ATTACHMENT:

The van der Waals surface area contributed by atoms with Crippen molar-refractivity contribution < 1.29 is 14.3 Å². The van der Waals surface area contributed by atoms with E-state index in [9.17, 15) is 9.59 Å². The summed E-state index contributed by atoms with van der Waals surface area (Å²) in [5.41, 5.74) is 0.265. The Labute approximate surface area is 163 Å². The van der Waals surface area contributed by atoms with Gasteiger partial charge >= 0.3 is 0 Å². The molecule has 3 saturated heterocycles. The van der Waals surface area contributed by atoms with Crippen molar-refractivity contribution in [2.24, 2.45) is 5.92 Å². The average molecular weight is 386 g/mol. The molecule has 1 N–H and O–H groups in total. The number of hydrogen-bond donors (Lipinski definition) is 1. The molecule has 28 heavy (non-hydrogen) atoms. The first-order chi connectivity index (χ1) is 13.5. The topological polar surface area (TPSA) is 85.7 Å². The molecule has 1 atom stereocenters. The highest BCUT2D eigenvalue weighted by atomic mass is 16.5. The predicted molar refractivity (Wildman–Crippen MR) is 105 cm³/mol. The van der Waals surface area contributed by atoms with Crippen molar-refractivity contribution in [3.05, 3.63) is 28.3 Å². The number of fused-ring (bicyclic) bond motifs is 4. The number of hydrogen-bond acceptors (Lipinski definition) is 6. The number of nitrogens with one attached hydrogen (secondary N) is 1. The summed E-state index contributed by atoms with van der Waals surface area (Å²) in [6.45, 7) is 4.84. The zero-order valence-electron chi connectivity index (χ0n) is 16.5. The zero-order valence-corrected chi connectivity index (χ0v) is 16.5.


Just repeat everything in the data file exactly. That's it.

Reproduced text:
The van der Waals surface area contributed by atoms with Crippen molar-refractivity contribution < 1.29 is 14.3 Å². The van der Waals surface area contributed by atoms with E-state index in [9.17, 15) is 9.59 Å². The summed E-state index contributed by atoms with van der Waals surface area (Å²) in [5.41, 5.74) is 0.265. The Labute approximate surface area is 163 Å². The van der Waals surface area contributed by atoms with Gasteiger partial charge >= 0.3 is 0 Å². The molecule has 3 saturated heterocycles. The van der Waals surface area contributed by atoms with Crippen molar-refractivity contribution in [2.24, 2.45) is 5.92 Å². The average molecular weight is 386 g/mol. The molecule has 1 N–H and O–H groups in total. The number of hydrogen-bond donors (Lipinski definition) is 1. The molecule has 28 heavy (non-hydrogen) atoms. The first-order chi connectivity index (χ1) is 13.5. The topological polar surface area (TPSA) is 85.7 Å². The molecule has 1 atom stereocenters. The highest BCUT2D eigenvalue weighted by atomic mass is 16.5. The predicted molar refractivity (Wildman–Crippen MR) is 105 cm³/mol. The van der Waals surface area contributed by atoms with Crippen molar-refractivity contribution in [3.05, 3.63) is 28.3 Å². The number of fused-ring (bicyclic) bond motifs is 4. The number of hydrogen-bond acceptors (Lipinski definition) is 6. The number of nitrogens with one attached hydrogen (secondary N) is 1. The summed E-state index contributed by atoms with van der Waals surface area (Å²) in [6.45, 7) is 4.84. The zero-order valence-electron chi connectivity index (χ0n) is 16.5. The zero-order valence-corrected chi connectivity index (χ0v) is 16.5.